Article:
Emirates Group has released their 2018-2019 results, highlighting some trends that we’ve seen across various other airlines over the same period.
Compared to last year, Emirates’ profits are down 69% at US$ 237 million, representing a 0.9% profit margin. Although a shocking drop, the airline still made a profit and remained in a far better position than their competitor, Etihad, who remains in a difficult financial position.
Some key figures:
- Steady passenger and cargo movements allowed Emirates to record a revenue increase of 6% at US$ 26.7 billion.
- With the net addition of two new aircraft to their fleet, Emirates’ available tonne kilometer (ATKM) figure crosses 63.3 billion, firming their position as the world’s largest international airline.
Emirates notes although it was a good year, it wasn’t completely smooth, stating higher oil prices and a strengthened US dollar chewed away at their earnings. Travel demand in the Emirates region weakened, as did cargo demand, which is reflected in the poor results of Emirates Group as a whole.
Diving deeper into oil prices, its clear Emirates’ isn’t the only airline suffering. Numerous airlines are finding competition harder with the price rises, with some airlines collapsing because of increased prices.
“The airline’s fuel bill increased substantially by 25% over the last year to US$ 8.4 billion. This is the biggest-ever fuel bill for the airline, accounting for 32% of operating costs.”
During the 2018-19 year, Emirates received 13 new aircraft, comprising of six Boeing 777-300ERs wrapping up their order for the type, and seven Airbus A380s.
To balance out this income of aircraft, 11 older aircraft were removed from service, bringing their fleet count to 270 as of the end of March.
An effort to increase flights to existing cities as well as the introduction of new cities boosted Emirates’ global dominance, with codeshares with Jetstar Pacific and China Southern Airlines. A partnership with South African Airways was also launched in the period.
Probably the most staggering figure no matter the performance is passenger counts. Whether a large airline reports a decrease or not, seeing this number always helps put the scale of commercial aviation into perspective.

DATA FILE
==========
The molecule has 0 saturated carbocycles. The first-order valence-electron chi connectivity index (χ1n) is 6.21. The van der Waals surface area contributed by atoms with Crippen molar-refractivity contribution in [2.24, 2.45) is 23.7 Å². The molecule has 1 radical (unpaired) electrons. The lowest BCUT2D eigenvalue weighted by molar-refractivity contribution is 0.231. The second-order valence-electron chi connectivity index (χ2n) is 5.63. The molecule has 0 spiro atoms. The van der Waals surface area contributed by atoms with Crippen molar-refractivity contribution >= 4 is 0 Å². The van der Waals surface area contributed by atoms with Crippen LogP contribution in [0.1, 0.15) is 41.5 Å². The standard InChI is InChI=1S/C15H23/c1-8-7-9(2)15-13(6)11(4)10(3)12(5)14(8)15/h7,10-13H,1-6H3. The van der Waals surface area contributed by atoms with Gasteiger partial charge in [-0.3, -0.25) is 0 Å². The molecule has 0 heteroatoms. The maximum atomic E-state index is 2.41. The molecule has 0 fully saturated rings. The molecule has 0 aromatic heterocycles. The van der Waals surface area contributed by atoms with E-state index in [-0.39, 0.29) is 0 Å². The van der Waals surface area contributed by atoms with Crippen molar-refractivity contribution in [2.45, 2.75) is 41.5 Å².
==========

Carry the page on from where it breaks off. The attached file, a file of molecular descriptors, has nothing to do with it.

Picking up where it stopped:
Emirates carried 58.6 million passengers, reflecting an increase of 0.2% compared to the previous year. Seating capacity was increased by 4%, achieving a passenger seat factor of 76.8% – a slight decline compared to last year’s 77.5%.
The following list highlights the major works completed in 2018-19 by the airline:
- US$150 million Boeing 777-200LR cabin refurbishments complete
- Launch of Emirates Vintage Collection
- New luxury items for first and business class travelers
- Biometric technology introduced to ease passengers through checkin
- New lounge in Cairo and updated lounges in New York and Rome
Emirates SkyCargo delivered strong results, contributing to 14% of the airline’s total transport revenue. Specific SkyCargo revenue topped at US$3.6 billion – an increase of 5% compared to previous years.
2.7 million tonnes of freight was transported across the SkyCargo network using the airline’s 12 Boeing 777 Freighter aircraft.
In February this year, Emirates signed for 70 new Airbus aircraft, comprising of 40 A330-900neos and 30 A350-900s in a deal worth US$ 21.4 billion at list prices. It’s worth noting that such a significant deal and with the A380 programme being terminated, it’s likely Emirates received a large discount.
Emirates will receive their final Airbus A380 in 2021 which is when Airbus will officially terminate the superjumbo program.
The A330neos and A350s will being to arrive in 2021 and 2024 in a sustained manner.
Farewell Boeing 787? Apparently not.
What originally seemed to be a cancellation of their commitment when the Boeing 787 from their future aircraft list, Emirates has reached out to this blog to add the following statement:
“In November 2017, Emirates announced a memorandum of understanding for the purchase of 40 Boeing 787s which at this time has not been converted into a firm contract. However, we can confirm that discussions on the 787 are ongoing.”
Emirates has shown some rather interesting figures, with most showing impressive results. Looking at other airline’s results, Emirates figures are completely understood, especially with the high fuel prices and easing passenger demand.
With all 777 deliveries fulfilled and only a few more A380s to arrive, the 2019-20 year is looking positive, with no serious amounts of money being transferred for new aircraft apart from the Boeing 777X, which will only just enter their fleet. Additional improvements to their route network will continue, as will the constant growth on the ground.